Since the initiation of the “war on cancer” with the National Cancer Act in 1971, cancer survivorship has increased dramatically. As such survivors, especially young ones, frequently live many decades beyond their initial cancer diagnosis. With the escalating numbers of cancer survivors, comes the need to provide cancer treatment in a way that ensures a healthy and hopeful future. Since 2007, the Oncofertility Consortium has aimed to do that by exploring and expanding the reproductive future of survivors through research, clinical care, and facilitating the collaboration required to ensure that patients receive multi-disciplinary care in a time sensitive manner. To support that mission, the Oncofertility Consortium has just published the fourth book produced by the group, Oncofertility Communication: Sharing Information and Building Relationships across Disciplines. The book, published by Springer, describes the corridors of collaboration between disciplines that are needed to bridge fields that are not traditionally used to talking with each other – e.g. oncologists, reproductive scientists, and others. The book also provides communication strategies to ensure that each discovery in our field can be broadly disseminated.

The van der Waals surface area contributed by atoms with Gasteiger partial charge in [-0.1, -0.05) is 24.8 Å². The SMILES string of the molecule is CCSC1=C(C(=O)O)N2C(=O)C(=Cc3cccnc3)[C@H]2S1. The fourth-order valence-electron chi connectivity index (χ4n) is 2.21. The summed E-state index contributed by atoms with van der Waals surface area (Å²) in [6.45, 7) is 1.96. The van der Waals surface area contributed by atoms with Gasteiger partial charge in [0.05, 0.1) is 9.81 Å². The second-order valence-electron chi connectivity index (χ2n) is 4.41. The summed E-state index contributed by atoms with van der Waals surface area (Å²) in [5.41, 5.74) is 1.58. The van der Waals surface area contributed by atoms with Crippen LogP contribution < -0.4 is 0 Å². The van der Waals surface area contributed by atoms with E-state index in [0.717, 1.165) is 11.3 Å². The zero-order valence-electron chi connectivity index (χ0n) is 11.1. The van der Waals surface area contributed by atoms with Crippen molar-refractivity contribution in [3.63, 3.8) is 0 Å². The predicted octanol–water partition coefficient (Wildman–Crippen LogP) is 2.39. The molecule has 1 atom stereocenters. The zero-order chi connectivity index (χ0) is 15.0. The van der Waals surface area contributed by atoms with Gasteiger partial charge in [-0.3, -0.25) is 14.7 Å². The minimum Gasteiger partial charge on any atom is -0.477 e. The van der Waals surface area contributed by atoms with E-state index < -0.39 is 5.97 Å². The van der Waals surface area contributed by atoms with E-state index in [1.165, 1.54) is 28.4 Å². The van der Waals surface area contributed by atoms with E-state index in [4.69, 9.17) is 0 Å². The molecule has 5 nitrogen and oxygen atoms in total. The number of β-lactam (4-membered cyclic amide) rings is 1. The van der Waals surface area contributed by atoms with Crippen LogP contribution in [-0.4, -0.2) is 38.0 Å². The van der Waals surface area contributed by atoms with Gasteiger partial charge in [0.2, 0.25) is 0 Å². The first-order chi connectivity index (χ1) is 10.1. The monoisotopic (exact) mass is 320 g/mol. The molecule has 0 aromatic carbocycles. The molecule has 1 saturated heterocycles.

Over the next few weeks, we hope to give you a glimpse within the book’s chapters, which provide examples and information about communicating to patients and their families, and professionals, stakeholders, and the public.
The first chapter in the book, “How Do Cancer Patients Learn About Fertility Preservation? Five Trajectories of Experience,” discusses the results of more than 60 interviews with breast cancer survivors. In addition to asking whether women remember having a discussion with a healthcare provider during their cancer treatment, the authors Karrie Ann Snyder and William Pearse, identify how the discussion occurred, the quality of that discussion, and the properties that appear to affect such conversations. The authors identify that physician (usually an oncologist) interest and knowledge, existing network with fertility specialists facilitated patient-provider discussions. In addition, patient knowledge and agency in their healthcare decision-making also had an effect on the discussions. Interestingly, differences in perceived social status – such as education, race/ethnicity, and socioeconomic position – may also affect the presence and quality of fertility preservation discussions during the cancer treatment process.
As important as the properties are that do affect discussions, are the variables that seem to have no effect. Unexpectedly, Snyder and Pearse identify that patient age and the patients’ perception of the relationship with her physician did not seem to impact the discussions. The information identified by this study, is critical to raising awareness of the need to improve communication between clinicians and patients. Read the chapter “How Do Cancer Patients Learn About Fertility Preservation? Five Trajectories of Experience,” and other chapters in Oncofertility Communication: Sharing Information and Building Relationships across Disciplines and disseminate them within your community.